Can I shoot in My Backyard in Florida?

Is shooting on my private property in Florida legal?

I have been a firearms instructor for over 10 years. Over that time, I have seen changes to many of our gun laws. With guns, it is essential to remember that it is our responsibility to understand the law.


Students and friends routinely ask me, “can target shoot on private property here in Florida?”

The relevant Florida statute is 790.15

Residents, homeowners, and lawful gun owners can not shoot firearms on the private property of homes in residential neighborhoods where the land is less than one acre.

However, with gated communities or ‘zero lot land,' things are different. You cannot shoot in your backyard unless:

  1. the land is 1.25 acres
  2. have one home (or more)
  3. and your surrounding neighbors have one acre or more

Of course, even though it is legal to do so, you need to think about:

  1. Shoot safely
  2. Shoot responsibly
  3. Ensure your ammunition will not injure or kill someone on neighboring property

In almost every circumstance, you will want to shoot into a backstop that will catch the bullets.

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Building a backstop in your backyard:

There are many ways to build an acceptable backstop to shoot into. Search, and you will find specs and diagrams to suit your needs.

Although you can use many materials, sand and dirt are the cheapest and most accessible material to use in a backstop. Remember that bullets that hit rocks or hard objects can ricochet in unexpected directions. Naturally, this can be a significant safety concern for you and your neighbors. So make sure whatever material you use does not contain material that can cause ricochets.

Unfortunately, I live in a gated community with homes stacked on top of each other like sardines. Alas, my dream of sitting in my lawn chair while shooting bottles in my backyard will not happen. But your situation may be different.

Here is Flordia Statute 790.15

Discharging firearm in public or on residential property

(4) Any person who recreationally discharges a firearm outdoors, including target shooting, in an area that the person knows or reasonably should know is primarily residential, and that has a residential density of one or more dwelling units per acre, commits a misdemeanor of the first degree, punishable as provided in s. 775.082 or s. 775.083.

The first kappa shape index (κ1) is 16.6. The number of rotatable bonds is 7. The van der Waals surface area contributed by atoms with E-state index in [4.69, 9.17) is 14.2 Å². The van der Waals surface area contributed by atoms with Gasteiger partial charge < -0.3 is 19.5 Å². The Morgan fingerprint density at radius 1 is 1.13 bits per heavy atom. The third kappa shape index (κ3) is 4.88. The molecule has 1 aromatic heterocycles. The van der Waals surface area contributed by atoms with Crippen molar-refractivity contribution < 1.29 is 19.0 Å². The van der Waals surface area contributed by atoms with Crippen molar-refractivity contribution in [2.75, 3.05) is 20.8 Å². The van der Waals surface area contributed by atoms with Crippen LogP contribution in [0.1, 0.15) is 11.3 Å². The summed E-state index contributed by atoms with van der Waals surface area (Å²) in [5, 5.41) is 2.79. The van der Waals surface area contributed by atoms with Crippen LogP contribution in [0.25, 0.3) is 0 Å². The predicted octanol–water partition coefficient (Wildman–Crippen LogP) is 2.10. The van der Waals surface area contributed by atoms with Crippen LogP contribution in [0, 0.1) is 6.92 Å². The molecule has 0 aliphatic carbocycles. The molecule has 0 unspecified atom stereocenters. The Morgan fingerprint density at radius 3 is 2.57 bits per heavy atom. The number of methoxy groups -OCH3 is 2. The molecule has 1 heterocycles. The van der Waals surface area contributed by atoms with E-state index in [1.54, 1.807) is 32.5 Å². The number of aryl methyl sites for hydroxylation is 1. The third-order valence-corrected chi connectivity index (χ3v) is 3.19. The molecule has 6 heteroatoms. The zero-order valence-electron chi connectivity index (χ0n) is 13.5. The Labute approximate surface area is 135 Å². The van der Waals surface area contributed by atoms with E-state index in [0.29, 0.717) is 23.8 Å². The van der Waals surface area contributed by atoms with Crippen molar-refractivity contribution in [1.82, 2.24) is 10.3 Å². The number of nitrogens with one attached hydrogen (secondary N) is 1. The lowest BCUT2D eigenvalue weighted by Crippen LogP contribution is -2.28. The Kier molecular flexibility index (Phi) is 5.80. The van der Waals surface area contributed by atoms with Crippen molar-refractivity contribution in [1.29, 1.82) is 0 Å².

This subsection does not apply:

(a) To a person lawfully defending life or property or performing official duties requiring the discharge of a firearm;
(b) If, under the circumstances, the discharge does not pose a reasonably foreseeable risk to life, safety, or property; or
(c) To a person who accidentally discharges a firearm.

It isn't just Florida gun law that changes. Gun laws in many states vary across the country every year. Some of these changes are substantial and can have huge ramifications if unknown.

I am working on answering the question about shooting on your property for each of the 50 states. If you want to know the law in Texas, check out this link.

We have an unbelievably helpful resource for any gun owner, especially those who travel. We haven app that is totally free and provides so much more than just up-to-date legal info for every state.

Check out the Concealed Carry Gun Tool App here.

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If you know someone new to guns or needs a refresher course on safety, I highly recommend checking out and sharing our Gun Safety Course. It presents gun safety from a self-defense perspective and is totally free!



About Jay Lacson

Jay Lacson is a NRA instructor living in central Florida. He served honorably 3 years in the US Navy and 6 years with the US Army, held the rank of Sergeant and served as a pistol instructor while assigned with the Army. Jay also served 2 years as a correctional officer and 9 years as a federal law enforcement officer. Jay has over 20 years of professional firearms experience and training.


  1. Jonnea on August 25, 2023 at 8:47 pm

    I water my plants along 271 feet of my stockade fence and then the renter neighbor on his 1.25 acre land shoots off his gun on his side of the fence startling me, In which I assume was on purpose, I guess he has the right to do so , what say you?

    • Matthew Maruster on August 26, 2023 at 12:08 am

      What makes you think he did it purposely to startle you? Have you had issues with him? Have you talked to him about it? Maybe you two could talk it out and figure out a simple way that he could let you know he will be out shooting? Maybe send you a text, put up a sign you could see or something simple like that. When I was a LEO I was dispatched to many calls that could have been handled of the neighbors just talked to one another. If you’ve tried that and failed, try talking to the land lord.

    • Michael on September 9, 2023 at 11:53 am

      Sounds like you’re doing a lot of assuming and guessing. Maybe try acting like a reasonable adult and have a conversation with the person. It’s not a crime to startle you, and one’s rights don’t change because they are a renter. What say you?

  2. Chaplin on September 1, 2023 at 1:50 pm

    Oh my God. All you need is at least 1.25 acres to live the dream of shooting in your backyard like Hickok45? In Mississippi and Alabama it’s 50 freaken acres. Looks like Florida is where I’m moving (not joking). Though I must admit, since I’m a very considerate neighbor I would feel bad blasting out my neighbors knowing they have to hear it. I would have to send out group texts whenever I’m going to shoot and most of the time shoot silenced .22lr. But there will be days I go AR15 / pistol / shotgun crazy.

    • Ur friend on September 20, 2023 at 11:46 pm

      U sound like my type of friend brother

      • Ur friend on September 20, 2023 at 11:48 pm


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